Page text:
As part of The Dead House Mirror Tour, I am please to welcome on of the characters, Carly, onto the blog to tell us about the spookiest place she has ever been. As this is a transatlantic blog tour, make sure you head over to Kaitlin's blog, Fiction Fare later for the mirror post from Kaitie. The UK gets the day, the US has the night!
Message Book Entry,
I don’t remember a day out in West Wycombe, but then mum and I had so many girlie days, it’s hard to differentiate. I wish you’d had that too, Kaitie. If I’d been with you, actually with you, I think I would have been brave enough to go inside.
I think the creepiest place I ever went to was the Glasgow Necropolis. “Necropolis”, meaning “City of the Dead”. Remember that one? You completely terrified me by telling me stories about ghosts sighted there, and how if you visited the graves during the day, ghosts and ghoulish things would come back at night. So of course I thought that I’d put you in danger just by going. I cried to Mum for hours before she managed to assure me you were just being an ass. ;) Not. Funny.
It was one the home of a grove of Druids, and it makes me angry and sad to think that’s no longer the case. But I remember going on the guided walk and thinking that so many had died there. I felt it, too. This eerie stillness. And I remember you telling me about this woman called Margaret who, along with her housekeeper, Mary, was killed in 1933 after being hit by a tram, and I swear, Kaitie, for a moment, I thought I saw her statue (The White Lady) move. Loads of people have said the same. But I think it was just the angle of the sun or something.
And then you went wandering there at night, completely not allowed! When you transitioned out, you left me there, sitting on top of one of the graves. Remember? I was only thirteen and I freaked out. Mum was hysterical, Dad was furious. I’m sure that added to the scary part for me.
I didn’t know how to get back. That was the most lost I’ve ever felt.
But then I saw your post-its, weighed down by rocks. A little path for me to follow. I still have them.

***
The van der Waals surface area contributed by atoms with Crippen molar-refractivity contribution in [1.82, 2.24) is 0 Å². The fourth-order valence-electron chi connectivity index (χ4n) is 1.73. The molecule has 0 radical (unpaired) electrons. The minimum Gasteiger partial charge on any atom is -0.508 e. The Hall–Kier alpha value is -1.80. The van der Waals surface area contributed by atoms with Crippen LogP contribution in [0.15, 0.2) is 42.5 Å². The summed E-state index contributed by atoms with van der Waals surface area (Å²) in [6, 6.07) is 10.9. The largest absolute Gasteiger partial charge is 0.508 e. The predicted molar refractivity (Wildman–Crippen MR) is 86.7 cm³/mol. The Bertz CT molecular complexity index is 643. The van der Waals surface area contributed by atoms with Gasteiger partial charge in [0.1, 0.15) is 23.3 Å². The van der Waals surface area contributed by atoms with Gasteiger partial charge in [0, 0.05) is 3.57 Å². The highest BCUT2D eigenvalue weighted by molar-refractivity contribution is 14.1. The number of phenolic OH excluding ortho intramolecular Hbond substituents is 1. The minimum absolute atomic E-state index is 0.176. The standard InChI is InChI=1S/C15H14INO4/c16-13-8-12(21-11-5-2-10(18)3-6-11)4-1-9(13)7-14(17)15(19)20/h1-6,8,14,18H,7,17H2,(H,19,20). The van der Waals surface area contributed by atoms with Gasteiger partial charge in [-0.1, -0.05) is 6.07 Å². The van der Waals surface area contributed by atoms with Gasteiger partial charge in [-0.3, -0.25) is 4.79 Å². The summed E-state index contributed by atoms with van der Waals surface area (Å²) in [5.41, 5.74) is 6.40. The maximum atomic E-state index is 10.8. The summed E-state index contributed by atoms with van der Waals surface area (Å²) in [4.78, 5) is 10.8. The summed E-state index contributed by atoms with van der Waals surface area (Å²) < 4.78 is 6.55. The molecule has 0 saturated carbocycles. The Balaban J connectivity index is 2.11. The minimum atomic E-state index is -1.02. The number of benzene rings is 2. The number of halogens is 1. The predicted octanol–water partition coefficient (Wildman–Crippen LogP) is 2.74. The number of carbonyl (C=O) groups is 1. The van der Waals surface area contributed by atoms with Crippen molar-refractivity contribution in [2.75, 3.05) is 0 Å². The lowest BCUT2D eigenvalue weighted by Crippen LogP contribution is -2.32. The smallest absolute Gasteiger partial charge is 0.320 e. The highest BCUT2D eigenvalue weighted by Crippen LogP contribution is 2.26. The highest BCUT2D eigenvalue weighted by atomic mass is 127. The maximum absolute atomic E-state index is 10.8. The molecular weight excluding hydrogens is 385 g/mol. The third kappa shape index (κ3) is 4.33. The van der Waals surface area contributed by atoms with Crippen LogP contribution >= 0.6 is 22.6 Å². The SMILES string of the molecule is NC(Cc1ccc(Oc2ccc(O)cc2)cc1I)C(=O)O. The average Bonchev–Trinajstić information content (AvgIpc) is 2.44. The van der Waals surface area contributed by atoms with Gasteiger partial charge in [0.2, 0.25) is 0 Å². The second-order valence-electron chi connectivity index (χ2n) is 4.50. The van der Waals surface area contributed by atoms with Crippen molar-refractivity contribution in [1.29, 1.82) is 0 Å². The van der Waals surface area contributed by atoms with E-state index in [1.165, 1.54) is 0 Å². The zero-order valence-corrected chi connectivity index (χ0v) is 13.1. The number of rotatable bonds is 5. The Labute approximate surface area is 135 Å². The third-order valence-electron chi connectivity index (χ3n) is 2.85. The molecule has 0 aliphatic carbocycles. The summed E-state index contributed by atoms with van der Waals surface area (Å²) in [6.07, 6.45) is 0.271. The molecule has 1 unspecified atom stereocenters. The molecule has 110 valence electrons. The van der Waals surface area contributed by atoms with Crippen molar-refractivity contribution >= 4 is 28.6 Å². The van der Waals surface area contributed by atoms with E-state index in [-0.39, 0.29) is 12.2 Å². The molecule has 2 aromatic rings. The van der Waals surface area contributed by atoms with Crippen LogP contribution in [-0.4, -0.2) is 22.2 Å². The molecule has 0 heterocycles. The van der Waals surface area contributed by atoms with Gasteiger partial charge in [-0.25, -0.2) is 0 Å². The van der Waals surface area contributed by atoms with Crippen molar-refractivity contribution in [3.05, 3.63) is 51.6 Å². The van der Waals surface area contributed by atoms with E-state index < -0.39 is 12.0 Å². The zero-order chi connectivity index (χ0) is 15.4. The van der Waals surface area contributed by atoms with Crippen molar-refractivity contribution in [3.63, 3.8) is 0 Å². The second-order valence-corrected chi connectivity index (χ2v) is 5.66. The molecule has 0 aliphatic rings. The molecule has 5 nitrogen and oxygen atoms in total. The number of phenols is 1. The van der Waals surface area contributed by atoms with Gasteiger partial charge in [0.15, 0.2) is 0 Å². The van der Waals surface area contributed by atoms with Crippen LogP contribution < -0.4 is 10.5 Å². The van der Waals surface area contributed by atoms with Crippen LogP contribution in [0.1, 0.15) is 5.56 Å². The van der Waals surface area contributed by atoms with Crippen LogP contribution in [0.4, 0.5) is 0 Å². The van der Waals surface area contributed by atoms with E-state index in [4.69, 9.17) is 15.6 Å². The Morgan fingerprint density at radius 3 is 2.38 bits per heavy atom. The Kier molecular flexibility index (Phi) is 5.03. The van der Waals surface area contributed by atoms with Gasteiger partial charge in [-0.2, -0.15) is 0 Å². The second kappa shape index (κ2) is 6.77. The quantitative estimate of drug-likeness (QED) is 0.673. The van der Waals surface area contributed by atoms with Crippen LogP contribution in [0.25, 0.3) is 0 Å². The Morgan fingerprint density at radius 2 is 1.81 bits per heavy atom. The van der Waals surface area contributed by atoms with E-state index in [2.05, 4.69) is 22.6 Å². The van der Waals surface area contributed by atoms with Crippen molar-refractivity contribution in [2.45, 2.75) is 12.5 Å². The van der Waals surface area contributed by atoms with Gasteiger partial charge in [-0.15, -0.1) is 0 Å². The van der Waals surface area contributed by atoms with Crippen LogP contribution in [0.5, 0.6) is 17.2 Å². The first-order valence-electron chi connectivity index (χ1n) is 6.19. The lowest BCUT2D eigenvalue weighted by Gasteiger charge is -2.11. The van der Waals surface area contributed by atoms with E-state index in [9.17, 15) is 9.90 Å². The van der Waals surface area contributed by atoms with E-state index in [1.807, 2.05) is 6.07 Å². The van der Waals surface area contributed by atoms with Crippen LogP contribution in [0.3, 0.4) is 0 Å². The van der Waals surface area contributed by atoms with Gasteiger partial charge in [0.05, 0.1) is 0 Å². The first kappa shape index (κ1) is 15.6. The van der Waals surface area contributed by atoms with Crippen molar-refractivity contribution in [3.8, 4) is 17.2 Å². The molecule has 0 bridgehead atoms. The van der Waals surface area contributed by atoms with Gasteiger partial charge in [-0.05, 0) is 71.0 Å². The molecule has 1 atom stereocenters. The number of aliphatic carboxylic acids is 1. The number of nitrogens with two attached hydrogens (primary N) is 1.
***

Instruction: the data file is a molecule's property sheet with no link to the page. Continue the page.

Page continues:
Then: Follow me.
Then: Getting closer.
Then, by the gate: Through here.
Then, on the road: Head this way.
Further along, the Message Book, hidden in the bough of a tree with a soggy purple post-it, the writing completely washed off. I still don’t know what it said.
The message book entry was really amazing. And I understood why you left me there. But that was the day we made our arrangement, remember? No leaving Carly in strange places.
Does that answer your question?
Part-psychological thriller, part-urban legend, this is an unsettling narrative made up of diary entries, interview transcripts, film footage transcripts and medical notes. Twenty-five years ago, Elmbridge High burned down. Three people were killed and one pupil, Carly Johnson, disappeared. Now a diary has been found in the ruins of the school. The diary belongs to Kaitlyn Johnson, Carly’s identical twin sister. But Carly didn’t have a twin . . .
Re-opened police records, psychiatric reports, transcripts of video footage and fragments of diary reveal a web of deceit and intrigue, violence and murder, raising a whole lot more questions than it answers.
Who was Kaitlyn and why did she only appear at night? Did she really exist or was she a figment of a disturbed mind? What were the illicit rituals taking place at the school? And just what did happen at Elmbridge in the events leading up to ‘the Johnson Incident’?
To find out more about Dawn Kurtagich: